Archive for May, 2009

Look (2007)

Posted: May 7, 2009 in Movies

Look

(2007)

The Review:

There is not much to like in Adam Rifkin’s Look, told through the gimmicky perspective of security, bank, cop, nanny and other kinds of hidden cameras. It is not quite Big Brother but neither is it little sister, just a queasy tale of randomly intersecting bad lives thinking they are getting away with it all. Rifkin slices out the 98 percent caught on tape doing nothing wrong, content to present the 2 percent– a Lolita searching for prey, the couplings of a randy store manager, a gay tryst, the convenience store slackers, a child stalker, the murderers and serial criminals—as the truth. He leaves God on the cutting room floor. The movie’s only grace notes are the tender revelations of a nanny cam. The good conscious is lost in the muffle of end reel sound and the fast forward button. Everything is evidence for the guilty and the half guilty—the tape the detective throws the tape across the table when he catches the lie. Its justice takes everybody down.

After 45 minutes, I was resenting Rifkin gluing me to the voyeur’s chairs. The revelations were small and cramp. There was no big point or sustaining point of view, no commentary on the lack of privacy in a nation crazy for reality television—just the camera and the idiots in front of it. The grainy, black and white, muted color, edge bending, occasionally sharp and clear high definition camerawork, all caught in high fidelity sound that never covered the lie, erects a wall that keeps out the compassion and the insight. Look is drama bled down to dull observation. When the truth comes, some get theirs and some do not. Whether it comes in a crash, a divorce or prison cell, it does not matter. I stopped caring a long time ago.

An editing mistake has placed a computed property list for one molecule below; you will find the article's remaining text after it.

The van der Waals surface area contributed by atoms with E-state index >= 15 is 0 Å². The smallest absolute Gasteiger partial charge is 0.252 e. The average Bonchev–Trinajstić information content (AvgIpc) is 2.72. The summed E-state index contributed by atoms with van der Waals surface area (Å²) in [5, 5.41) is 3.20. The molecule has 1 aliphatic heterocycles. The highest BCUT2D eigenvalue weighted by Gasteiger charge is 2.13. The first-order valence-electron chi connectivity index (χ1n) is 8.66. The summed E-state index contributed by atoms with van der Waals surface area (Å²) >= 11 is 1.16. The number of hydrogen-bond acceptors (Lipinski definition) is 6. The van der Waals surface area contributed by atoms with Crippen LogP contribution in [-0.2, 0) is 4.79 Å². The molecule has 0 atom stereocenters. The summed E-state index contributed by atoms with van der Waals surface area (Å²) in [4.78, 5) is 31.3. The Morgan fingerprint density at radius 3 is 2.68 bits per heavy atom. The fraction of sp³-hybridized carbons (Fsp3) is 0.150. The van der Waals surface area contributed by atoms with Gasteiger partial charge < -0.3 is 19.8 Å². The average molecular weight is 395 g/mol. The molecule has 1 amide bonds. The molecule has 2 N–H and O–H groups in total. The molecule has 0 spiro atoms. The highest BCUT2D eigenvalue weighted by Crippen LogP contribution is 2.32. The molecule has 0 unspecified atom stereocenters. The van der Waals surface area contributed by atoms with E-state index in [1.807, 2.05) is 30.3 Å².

Somewhere in the footage of captured everyday lives, there is a great drama or documentary waiting to be cut and captioned. Look gets the idea but never quite gets the truth. Capture the good and the bad, fine tune the point of view, give it compassion and hate, despair and hope all caught in the man lens that pretends to be God and there might be great art hidden in the grainy soft focus and battered soundtrack of our humanity. Look needs a little more of the real truth for me to be enraptured. Capture that and capture me with the magic of the lens.

The Credits:

Written and directed by Adam Rifkin; director of photography, Ron Forsythe; edited by Martin Apelbaum; music by B T; produced by Brad Wyman and Barry Schuler; released by Vitagraph Films. At Angelika Film Center, Mercer and Houston Streets, Greenwich Village. Running time: 1 hour 42 minutes.

WITH: Hayes MacArthur (Tony Gilbert), Giuseppe Andrews (Willie), Spencer Redford (Sherri Van Haften), Rhys Coiro (Ace), Heather Hogan (Holly), Jennifer Fontaine (Louise), Ben Weber (Marty), Paul Shackman (Ben), Chris Williams (George Higgins) and Jamie McShane (Barry Krebbs).

Copyright 2009 by Jonathan Moya